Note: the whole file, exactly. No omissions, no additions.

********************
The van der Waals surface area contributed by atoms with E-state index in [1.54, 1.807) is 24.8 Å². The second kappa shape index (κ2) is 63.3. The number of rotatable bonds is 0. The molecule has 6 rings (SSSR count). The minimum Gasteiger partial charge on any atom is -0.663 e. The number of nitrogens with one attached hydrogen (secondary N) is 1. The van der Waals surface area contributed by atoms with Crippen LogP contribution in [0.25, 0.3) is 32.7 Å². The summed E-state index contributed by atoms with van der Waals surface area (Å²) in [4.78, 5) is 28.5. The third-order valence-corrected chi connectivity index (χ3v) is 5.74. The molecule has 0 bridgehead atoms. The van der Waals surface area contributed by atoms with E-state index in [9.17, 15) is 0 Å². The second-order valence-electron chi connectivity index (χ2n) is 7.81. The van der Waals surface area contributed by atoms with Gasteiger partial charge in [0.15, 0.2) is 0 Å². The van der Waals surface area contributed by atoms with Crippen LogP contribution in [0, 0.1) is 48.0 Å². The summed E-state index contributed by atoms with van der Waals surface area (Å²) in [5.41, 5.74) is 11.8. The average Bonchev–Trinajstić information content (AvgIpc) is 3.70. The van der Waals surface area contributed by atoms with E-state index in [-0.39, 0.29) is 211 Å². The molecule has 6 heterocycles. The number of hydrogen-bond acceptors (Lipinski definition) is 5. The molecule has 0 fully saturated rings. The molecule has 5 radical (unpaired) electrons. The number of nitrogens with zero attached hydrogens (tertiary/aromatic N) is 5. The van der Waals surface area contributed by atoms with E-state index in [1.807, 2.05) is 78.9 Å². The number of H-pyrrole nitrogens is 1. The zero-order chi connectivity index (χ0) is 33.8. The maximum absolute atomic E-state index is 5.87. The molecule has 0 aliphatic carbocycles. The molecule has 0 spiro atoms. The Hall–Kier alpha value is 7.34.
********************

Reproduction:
The van der Waals surface area contributed by atoms with E-state index in [1.54, 1.807) is 24.8 Å². The second kappa shape index (κ2) is 63.3. The number of rotatable bonds is 0. The molecule has 6 rings (SSSR count). The minimum Gasteiger partial charge on any atom is -0.663 e. The number of nitrogens with one attached hydrogen (secondary N) is 1. The van der Waals surface area contributed by atoms with Crippen LogP contribution in [0.25, 0.3) is 32.7 Å². The summed E-state index contributed by atoms with van der Waals surface area (Å²) in [4.78, 5) is 28.5. The third-order valence-corrected chi connectivity index (χ3v) is 5.74. The molecule has 0 bridgehead atoms. The van der Waals surface area contributed by atoms with E-state index in [9.17, 15) is 0 Å². The second-order valence-electron chi connectivity index (χ2n) is 7.81. The van der Waals surface area contributed by atoms with Gasteiger partial charge in [0.15, 0.2) is 0 Å². The van der Waals surface area contributed by atoms with Crippen LogP contribution in [0, 0.1) is 48.0 Å². The summed E-state index contributed by atoms with van der Waals surface area (Å²) in [5.41, 5.74) is 11.8. The average Bonchev–Trinajstić information content (AvgIpc) is 3.70. The van der Waals surface area contributed by atoms with E-state index in [-0.39, 0.29) is 211 Å². The molecule has 6 heterocycles. The number of hydrogen-bond acceptors (Lipinski definition) is 5. The molecule has 0 fully saturated rings. The molecule has 5 radical (unpaired) electrons. The number of nitrogens with zero attached hydrogens (tertiary/aromatic N) is 5. The van der Waals surface area contributed by atoms with E-state index in [1.807, 2.05) is 78.9 Å². The number of H-pyrrole nitrogens is 1. The zero-order chi connectivity index (χ0) is 33.8. The maximum absolute atomic E-state index is 5.87. The molecule has 0 aliphatic carbocycles. The molecule has 0 spiro atoms. The Hall–Kier alpha value is 7.34.